Rock star. Ninja. Genius. In the world of tech, there’s a longstanding cultural mythos around the software developer who is not merely good but possessed of an Olympic brilliance and productivity. This

When Solórzano-Hamilton looked at Rick’s code, though, he realized it was so idiosyncratic and undocumented that nobody else would be able to maintain it. They spoke to Rick and told him they wanted to build a new product from scratch, with everyone collaborating on it. Rick angrily dismissed that, too. As things worsened, Rick wouldn’t take time off, he’d revert code written by others, and belittled colleagues.

Eventually they fired him. And then, behold, things improved: His teammates set about building a new, dramatically simpler product. By the time they were done, the replacement product was less than 20% as big and complex as the previous project. That meant it’d be much easier for new employers to read it, grasp it, and maintain it. They wouldn’t need superheroes. Better yet, the teammates got it done in just over six months. “There were no Ricks left on the team. We didn’t have any mad geniuses building everything from scratch. But our productivity was never higher,” Solórzano-Hamilton wrote.

The company had run smack into the noxious downside of the worship of coder merit: It can create “brilliant jerks,” a caste of programmers who come to believe the myth of their own irreplaceability. You wind up with aggro blustering types who not only drive other talented folks away but often wind up producing work that—ironically— isn’t even very useful, because it’s so locked up inside their own heads. Sure, their talent might be quite real, but who cares about that when their cult of personality wrecks the enterprise?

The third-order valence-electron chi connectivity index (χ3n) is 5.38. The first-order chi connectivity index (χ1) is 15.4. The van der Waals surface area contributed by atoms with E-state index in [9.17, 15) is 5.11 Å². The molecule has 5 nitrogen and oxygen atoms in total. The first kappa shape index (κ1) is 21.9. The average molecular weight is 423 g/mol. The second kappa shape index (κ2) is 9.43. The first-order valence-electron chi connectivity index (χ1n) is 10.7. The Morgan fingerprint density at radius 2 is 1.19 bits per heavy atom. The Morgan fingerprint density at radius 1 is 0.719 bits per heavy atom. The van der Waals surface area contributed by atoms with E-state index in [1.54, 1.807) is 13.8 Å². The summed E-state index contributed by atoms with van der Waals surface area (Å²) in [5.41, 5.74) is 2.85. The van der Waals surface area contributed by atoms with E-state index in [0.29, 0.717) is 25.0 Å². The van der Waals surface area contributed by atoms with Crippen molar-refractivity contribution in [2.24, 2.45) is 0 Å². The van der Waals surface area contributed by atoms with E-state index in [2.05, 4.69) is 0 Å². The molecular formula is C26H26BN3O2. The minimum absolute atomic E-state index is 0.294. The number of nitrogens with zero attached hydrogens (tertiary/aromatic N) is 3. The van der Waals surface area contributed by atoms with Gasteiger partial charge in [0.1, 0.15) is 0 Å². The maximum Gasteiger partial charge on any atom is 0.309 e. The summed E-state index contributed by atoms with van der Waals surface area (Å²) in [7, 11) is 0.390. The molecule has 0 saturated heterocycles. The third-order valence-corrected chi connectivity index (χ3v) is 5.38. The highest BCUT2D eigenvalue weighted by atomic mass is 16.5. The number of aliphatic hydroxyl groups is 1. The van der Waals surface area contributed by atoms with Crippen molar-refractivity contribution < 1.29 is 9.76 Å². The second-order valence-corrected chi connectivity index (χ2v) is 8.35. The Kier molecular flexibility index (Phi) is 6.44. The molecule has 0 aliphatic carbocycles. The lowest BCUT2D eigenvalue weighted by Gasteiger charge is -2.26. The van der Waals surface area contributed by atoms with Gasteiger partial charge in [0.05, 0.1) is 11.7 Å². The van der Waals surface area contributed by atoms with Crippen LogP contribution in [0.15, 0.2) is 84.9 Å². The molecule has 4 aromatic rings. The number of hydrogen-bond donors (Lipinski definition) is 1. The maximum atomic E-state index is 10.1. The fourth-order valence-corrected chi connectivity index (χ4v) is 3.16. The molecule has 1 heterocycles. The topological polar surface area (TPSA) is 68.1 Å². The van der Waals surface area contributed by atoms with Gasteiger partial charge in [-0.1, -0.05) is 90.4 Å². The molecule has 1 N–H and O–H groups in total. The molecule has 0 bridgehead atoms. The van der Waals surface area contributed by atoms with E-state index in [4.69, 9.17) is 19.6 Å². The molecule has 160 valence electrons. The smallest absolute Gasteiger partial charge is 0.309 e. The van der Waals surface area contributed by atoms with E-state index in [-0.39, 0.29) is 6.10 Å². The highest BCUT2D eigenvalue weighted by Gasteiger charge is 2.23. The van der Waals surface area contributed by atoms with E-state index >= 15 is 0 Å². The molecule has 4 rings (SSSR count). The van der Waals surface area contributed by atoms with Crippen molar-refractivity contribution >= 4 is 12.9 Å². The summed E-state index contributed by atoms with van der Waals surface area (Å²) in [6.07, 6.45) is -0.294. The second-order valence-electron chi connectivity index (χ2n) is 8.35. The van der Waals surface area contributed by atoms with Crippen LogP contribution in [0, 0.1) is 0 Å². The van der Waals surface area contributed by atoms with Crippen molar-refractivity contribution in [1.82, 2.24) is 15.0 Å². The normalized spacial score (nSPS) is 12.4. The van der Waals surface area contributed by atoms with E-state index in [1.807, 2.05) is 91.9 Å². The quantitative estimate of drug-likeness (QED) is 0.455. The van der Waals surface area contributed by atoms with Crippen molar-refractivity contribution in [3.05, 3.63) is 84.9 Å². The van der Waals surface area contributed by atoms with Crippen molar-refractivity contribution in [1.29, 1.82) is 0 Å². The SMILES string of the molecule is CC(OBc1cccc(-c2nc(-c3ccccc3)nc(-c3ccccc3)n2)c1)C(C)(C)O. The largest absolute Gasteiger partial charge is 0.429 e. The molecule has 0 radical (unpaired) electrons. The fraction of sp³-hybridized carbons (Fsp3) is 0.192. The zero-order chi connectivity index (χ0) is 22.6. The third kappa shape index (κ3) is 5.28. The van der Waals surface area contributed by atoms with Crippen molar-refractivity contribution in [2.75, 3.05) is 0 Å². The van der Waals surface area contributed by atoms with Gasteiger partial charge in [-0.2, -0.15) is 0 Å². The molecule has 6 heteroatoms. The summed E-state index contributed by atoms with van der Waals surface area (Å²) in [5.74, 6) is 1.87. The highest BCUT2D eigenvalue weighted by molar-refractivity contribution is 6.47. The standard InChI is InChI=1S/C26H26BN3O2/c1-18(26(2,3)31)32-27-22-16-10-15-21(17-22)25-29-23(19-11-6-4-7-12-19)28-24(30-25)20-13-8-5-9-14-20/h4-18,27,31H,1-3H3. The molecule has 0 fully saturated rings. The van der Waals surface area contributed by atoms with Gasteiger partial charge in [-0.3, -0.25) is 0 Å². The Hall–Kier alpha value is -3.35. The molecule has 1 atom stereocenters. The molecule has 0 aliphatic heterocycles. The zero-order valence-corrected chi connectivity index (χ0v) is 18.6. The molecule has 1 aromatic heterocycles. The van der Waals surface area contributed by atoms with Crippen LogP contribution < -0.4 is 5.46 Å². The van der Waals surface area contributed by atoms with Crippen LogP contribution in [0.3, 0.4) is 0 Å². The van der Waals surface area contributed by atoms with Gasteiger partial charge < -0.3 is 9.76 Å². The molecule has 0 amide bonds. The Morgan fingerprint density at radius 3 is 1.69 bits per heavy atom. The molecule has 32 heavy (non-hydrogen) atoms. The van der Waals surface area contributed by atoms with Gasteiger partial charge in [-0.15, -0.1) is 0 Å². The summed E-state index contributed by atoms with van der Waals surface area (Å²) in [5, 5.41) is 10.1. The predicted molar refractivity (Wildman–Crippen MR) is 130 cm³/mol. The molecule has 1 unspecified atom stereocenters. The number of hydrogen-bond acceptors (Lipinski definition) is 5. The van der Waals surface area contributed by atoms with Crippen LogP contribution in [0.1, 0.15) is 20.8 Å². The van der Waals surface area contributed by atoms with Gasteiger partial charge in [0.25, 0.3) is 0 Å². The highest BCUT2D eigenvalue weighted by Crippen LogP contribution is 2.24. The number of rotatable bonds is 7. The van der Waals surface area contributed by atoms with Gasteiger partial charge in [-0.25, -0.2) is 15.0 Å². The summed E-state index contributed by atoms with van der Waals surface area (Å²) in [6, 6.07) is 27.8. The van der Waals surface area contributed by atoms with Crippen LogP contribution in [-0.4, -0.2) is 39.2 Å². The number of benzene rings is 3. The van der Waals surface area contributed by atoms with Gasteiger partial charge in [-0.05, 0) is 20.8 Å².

Divas and dysfunction

Quite a few coders I spoke to had horror stories of working alongside talented but entitled assholes. One Y Combinator firm hired a Russian coder whose work was superb, but who’d snark, “I hate it here” if you asked him how things were going. Why do you hate it? “Because everyone’s work is shit,” he’d reply. “He was a total diva,” the head of programming said with a sigh. As Bonnie Eisenman, a programmer for Twitter who’s an expert in React–a code library increasingly used to make apps–puts it, “The whole myth of the rock star coder creates dysfunction.”

Brilliant jerks aren’t even necessarily worth it, because while they might be useful for solving a hard, short-term problem, the wreckage they cause to morale can be hard to repair. Other talented employees flee, unwilling to wrangle with the jerk. “I’ve met people who are the most brilliant programmers, but they make things that never see the light of day because nobody else can work with these people,” Grady Booch, a veteran IBM coder, tells me.

Even when the 10Xers like Rick are productive, writing that much software–that quickly–tends to produce what’s known, in a lovely phrase, as “technical debt”: a bunch of wreckage produced by moving too quickly. A fast-cranking coder will almost always use shortcuts and employ patched-together solutions that will require, in the years to come, careful and patient cleanup by later colleagues. “The 10X engineer is not actually 10 times more productive than everybody else,” says my friend the developer Max Whitney. “A 10X engineer is out there–I’m quoting somebody off the internet–generating 10 times more work for everyone. So, they’re like the tip of the iceberg, making something flashy and beautiful, and leaving so much technical debt everywhere.”